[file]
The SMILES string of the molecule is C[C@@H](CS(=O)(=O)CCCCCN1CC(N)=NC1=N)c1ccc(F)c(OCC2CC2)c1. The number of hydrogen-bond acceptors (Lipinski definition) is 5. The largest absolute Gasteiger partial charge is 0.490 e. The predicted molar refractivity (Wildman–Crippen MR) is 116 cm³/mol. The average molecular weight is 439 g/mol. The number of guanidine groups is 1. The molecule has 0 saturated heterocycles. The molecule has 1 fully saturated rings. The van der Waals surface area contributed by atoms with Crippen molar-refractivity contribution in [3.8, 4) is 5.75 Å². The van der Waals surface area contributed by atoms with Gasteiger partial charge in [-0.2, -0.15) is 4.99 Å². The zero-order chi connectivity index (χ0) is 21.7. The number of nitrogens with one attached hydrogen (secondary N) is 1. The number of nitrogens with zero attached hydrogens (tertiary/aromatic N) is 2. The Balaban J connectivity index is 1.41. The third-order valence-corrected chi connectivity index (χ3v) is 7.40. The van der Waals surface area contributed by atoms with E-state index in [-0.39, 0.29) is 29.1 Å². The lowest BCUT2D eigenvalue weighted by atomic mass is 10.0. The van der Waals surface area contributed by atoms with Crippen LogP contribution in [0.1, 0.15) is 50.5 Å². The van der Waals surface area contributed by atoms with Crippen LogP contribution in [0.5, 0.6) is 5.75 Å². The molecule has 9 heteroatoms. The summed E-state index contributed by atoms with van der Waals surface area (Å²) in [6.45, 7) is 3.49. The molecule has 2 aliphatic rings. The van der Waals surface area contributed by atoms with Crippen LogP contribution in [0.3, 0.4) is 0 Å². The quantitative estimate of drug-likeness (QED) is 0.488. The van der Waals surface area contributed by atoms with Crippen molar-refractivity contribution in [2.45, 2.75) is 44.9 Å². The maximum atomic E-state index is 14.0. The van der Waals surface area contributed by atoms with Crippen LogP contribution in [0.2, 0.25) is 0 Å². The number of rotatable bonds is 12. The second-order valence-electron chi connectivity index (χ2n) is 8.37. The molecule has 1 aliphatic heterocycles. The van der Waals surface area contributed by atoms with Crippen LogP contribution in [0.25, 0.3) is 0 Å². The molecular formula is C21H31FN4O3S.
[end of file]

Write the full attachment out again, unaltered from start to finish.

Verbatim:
The SMILES string of the molecule is C[C@@H](CS(=O)(=O)CCCCCN1CC(N)=NC1=N)c1ccc(F)c(OCC2CC2)c1. The number of hydrogen-bond acceptors (Lipinski definition) is 5. The largest absolute Gasteiger partial charge is 0.490 e. The predicted molar refractivity (Wildman–Crippen MR) is 116 cm³/mol. The average molecular weight is 439 g/mol. The number of guanidine groups is 1. The molecule has 0 saturated heterocycles. The molecule has 1 fully saturated rings. The van der Waals surface area contributed by atoms with Crippen molar-refractivity contribution in [3.8, 4) is 5.75 Å². The van der Waals surface area contributed by atoms with Gasteiger partial charge in [-0.2, -0.15) is 4.99 Å². The zero-order chi connectivity index (χ0) is 21.7. The number of nitrogens with one attached hydrogen (secondary N) is 1. The number of nitrogens with zero attached hydrogens (tertiary/aromatic N) is 2. The Balaban J connectivity index is 1.41. The third-order valence-corrected chi connectivity index (χ3v) is 7.40. The van der Waals surface area contributed by atoms with E-state index in [-0.39, 0.29) is 29.1 Å². The lowest BCUT2D eigenvalue weighted by atomic mass is 10.0. The van der Waals surface area contributed by atoms with Crippen LogP contribution in [0.1, 0.15) is 50.5 Å². The van der Waals surface area contributed by atoms with Crippen LogP contribution in [0.5, 0.6) is 5.75 Å². The molecule has 9 heteroatoms. The summed E-state index contributed by atoms with van der Waals surface area (Å²) in [6.45, 7) is 3.49. The molecule has 2 aliphatic rings. The van der Waals surface area contributed by atoms with Crippen LogP contribution in [0.3, 0.4) is 0 Å². The quantitative estimate of drug-likeness (QED) is 0.488. The van der Waals surface area contributed by atoms with Crippen molar-refractivity contribution in [2.45, 2.75) is 44.9 Å². The maximum atomic E-state index is 14.0. The van der Waals surface area contributed by atoms with Crippen LogP contribution in [0.2, 0.25) is 0 Å². The number of rotatable bonds is 12. The second-order valence-electron chi connectivity index (χ2n) is 8.37. The molecule has 1 aliphatic heterocycles. The van der Waals surface area contributed by atoms with Crippen LogP contribution in [0.25, 0.3) is 0 Å². The molecular formula is C21H31FN4O3S.